LAB launches composite scrubber in bid to meet challenge of lifecycle costs

Scrubber is said to be corrosion-resistant; durable; lightweight; bunker-saving; and easier to install, maintain and recycle.

Neil Anderson, Director of Marine Technologies at LAB. Image credit: LAB

Updated on 31 May 2018 07:55 GMT

France-headquartered LAB, a specialist in flue gas treatment and desulphurisation, and part of the CNIM Group, has challenged the shipping industry to consider lifecycle costs - including the cost of repairs, maintenance, and shipyard time - as part of the analysis when selecting exhaust gas cleaning, or scrubber, technology.

While the majority of scrubbers in use today are constructed from high-end alloys, LAB points out there have been industry reports of corrosion on some marine scrubber units.

Thus, as an alternative to its range of alloy units, and in a move designed to remove the risk of corrosion, LAB says it has "pushed the boundaries of flue gas treatment" by developing its DeepBlueLAB SOx composite scrubber - available in open, closed or hybrid format.

LAB's composite units - which over the past three years have undergone thousands of hours of operational service onboard Brittany Ferries' MS Mont Saint-Michel - are said to have corrosion-resistant properties that make them a robust and durable long-term solution, thus avoiding the potential for unscheduled repair and downtime, together with associated yard costs and the loss of commercial opportunities while the vessel is out of service.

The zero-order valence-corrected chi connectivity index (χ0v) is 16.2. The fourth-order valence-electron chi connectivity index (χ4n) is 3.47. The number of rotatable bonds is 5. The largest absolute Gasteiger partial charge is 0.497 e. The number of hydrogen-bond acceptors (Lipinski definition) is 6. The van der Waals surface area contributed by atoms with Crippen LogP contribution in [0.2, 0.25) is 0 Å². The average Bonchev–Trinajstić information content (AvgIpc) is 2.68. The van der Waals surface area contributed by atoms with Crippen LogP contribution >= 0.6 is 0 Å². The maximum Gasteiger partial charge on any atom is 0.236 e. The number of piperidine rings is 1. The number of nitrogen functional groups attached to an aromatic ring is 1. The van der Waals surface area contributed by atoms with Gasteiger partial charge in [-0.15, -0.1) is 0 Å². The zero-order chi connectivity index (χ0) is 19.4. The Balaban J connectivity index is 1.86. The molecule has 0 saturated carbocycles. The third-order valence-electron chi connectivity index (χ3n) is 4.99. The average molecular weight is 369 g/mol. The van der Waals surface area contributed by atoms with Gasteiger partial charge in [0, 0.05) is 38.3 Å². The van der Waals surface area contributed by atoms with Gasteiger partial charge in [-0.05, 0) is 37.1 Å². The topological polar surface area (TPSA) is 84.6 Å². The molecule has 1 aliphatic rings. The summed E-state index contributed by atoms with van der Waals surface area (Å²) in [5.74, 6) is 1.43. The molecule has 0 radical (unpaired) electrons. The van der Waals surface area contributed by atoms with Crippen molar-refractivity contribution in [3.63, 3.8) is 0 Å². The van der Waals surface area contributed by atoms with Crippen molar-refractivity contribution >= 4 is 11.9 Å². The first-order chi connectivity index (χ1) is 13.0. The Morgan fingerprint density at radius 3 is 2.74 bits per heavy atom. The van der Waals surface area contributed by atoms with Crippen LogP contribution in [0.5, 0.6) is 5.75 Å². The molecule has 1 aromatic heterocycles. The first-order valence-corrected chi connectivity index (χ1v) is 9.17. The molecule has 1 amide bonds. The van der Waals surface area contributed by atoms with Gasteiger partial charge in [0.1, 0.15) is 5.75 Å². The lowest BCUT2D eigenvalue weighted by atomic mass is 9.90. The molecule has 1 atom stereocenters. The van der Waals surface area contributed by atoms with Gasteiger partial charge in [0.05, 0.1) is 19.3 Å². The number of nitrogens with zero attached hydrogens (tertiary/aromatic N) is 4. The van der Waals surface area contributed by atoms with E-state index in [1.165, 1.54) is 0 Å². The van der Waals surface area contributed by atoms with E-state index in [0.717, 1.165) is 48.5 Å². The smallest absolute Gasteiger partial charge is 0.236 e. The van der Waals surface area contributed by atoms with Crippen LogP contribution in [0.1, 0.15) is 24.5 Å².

As well as removing the risk of corrosion, LAB's DeepBlueLAB SOx composite units can be located on deck or around the funnel area, making them easier to install and maintain.

Moreover, all engines and the vessel's boiler can be linked to one scrubber unit, meaning there is less complex piping for installation.

The composite material is said to be 20-30 percent lighter than a similar version made from high-end alloys - reducing load at sea and lowering fuel consumption, while also allowing for more cost-effective and environmentally friendly recycling processes.

The DeepBlueLAB SOx scrubber is the only system in the market that can be manufactured in either composite or high-end alloys and available as an inline, offline or multi-streaming solution.

Whilst inline systems can only be fitted to one engine, LAB says its offline multi-streaming solutions offer greater flexibility as they ensure that the scrubber can treat multiple engines, including auxiliary engines and boilers.

Neil Anderson, Director of Marine Technologies, LAB, remarked: "With the prime focus understandably on the economics, and the potential financial advantage to be gained from continuing to burn less expensive heavy fuel oil (HFO) instead of the costlier, low-sulphur fuel, discussion around the practicalities of design and installation has been muted. However, for those considering scrubbers, it is important to understand the available options in terms of design and materials."

Anderson added: "While scrubbers do not represent a single solution for the whole of the merchant fleet, for many ship owners, operators and cargo owners it is a viable and commercially compelling option. While there is a tendency to look at scrubber technology as a one-off capital expenditure, it's essential that the whole life cycle costs are properly considered."